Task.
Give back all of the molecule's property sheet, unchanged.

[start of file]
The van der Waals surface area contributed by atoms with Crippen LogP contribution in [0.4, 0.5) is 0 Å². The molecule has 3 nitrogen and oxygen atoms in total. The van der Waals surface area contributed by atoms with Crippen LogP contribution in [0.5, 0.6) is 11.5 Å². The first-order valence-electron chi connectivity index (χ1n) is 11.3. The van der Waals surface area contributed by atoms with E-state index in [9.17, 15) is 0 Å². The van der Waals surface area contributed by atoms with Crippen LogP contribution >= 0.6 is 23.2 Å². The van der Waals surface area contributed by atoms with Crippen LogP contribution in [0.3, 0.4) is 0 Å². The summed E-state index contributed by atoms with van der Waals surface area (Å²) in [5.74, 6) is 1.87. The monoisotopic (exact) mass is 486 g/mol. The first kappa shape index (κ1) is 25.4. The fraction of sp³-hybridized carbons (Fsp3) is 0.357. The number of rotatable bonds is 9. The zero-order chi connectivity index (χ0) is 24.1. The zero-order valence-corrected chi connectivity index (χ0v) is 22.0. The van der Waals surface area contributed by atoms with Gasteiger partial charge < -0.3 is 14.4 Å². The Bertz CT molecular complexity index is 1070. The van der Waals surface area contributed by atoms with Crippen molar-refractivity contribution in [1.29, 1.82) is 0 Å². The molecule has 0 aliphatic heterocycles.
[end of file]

The van der Waals surface area contributed by atoms with Crippen LogP contribution in [0.4, 0.5) is 0 Å². The molecule has 3 nitrogen and oxygen atoms in total. The van der Waals surface area contributed by atoms with Crippen LogP contribution in [0.5, 0.6) is 11.5 Å². The first-order valence-electron chi connectivity index (χ1n) is 11.3. The van der Waals surface area contributed by atoms with E-state index in [9.17, 15) is 0 Å². The van der Waals surface area contributed by atoms with Crippen LogP contribution >= 0.6 is 23.2 Å². The van der Waals surface area contributed by atoms with Crippen LogP contribution in [0.3, 0.4) is 0 Å². The summed E-state index contributed by atoms with van der Waals surface area (Å²) in [5.74, 6) is 1.87. The monoisotopic (exact) mass is 486 g/mol. The first kappa shape index (κ1) is 25.4. The fraction of sp³-hybridized carbons (Fsp3) is 0.357. The number of rotatable bonds is 9. The zero-order chi connectivity index (χ0) is 24.1. The zero-order valence-corrected chi connectivity index (χ0v) is 22.0. The van der Waals surface area contributed by atoms with Gasteiger partial charge < -0.3 is 14.4 Å². The Bertz CT molecular complexity index is 1070. The van der Waals surface area contributed by atoms with Crippen molar-refractivity contribution in [1.29, 1.82) is 0 Å². The molecule has 0 aliphatic heterocycles.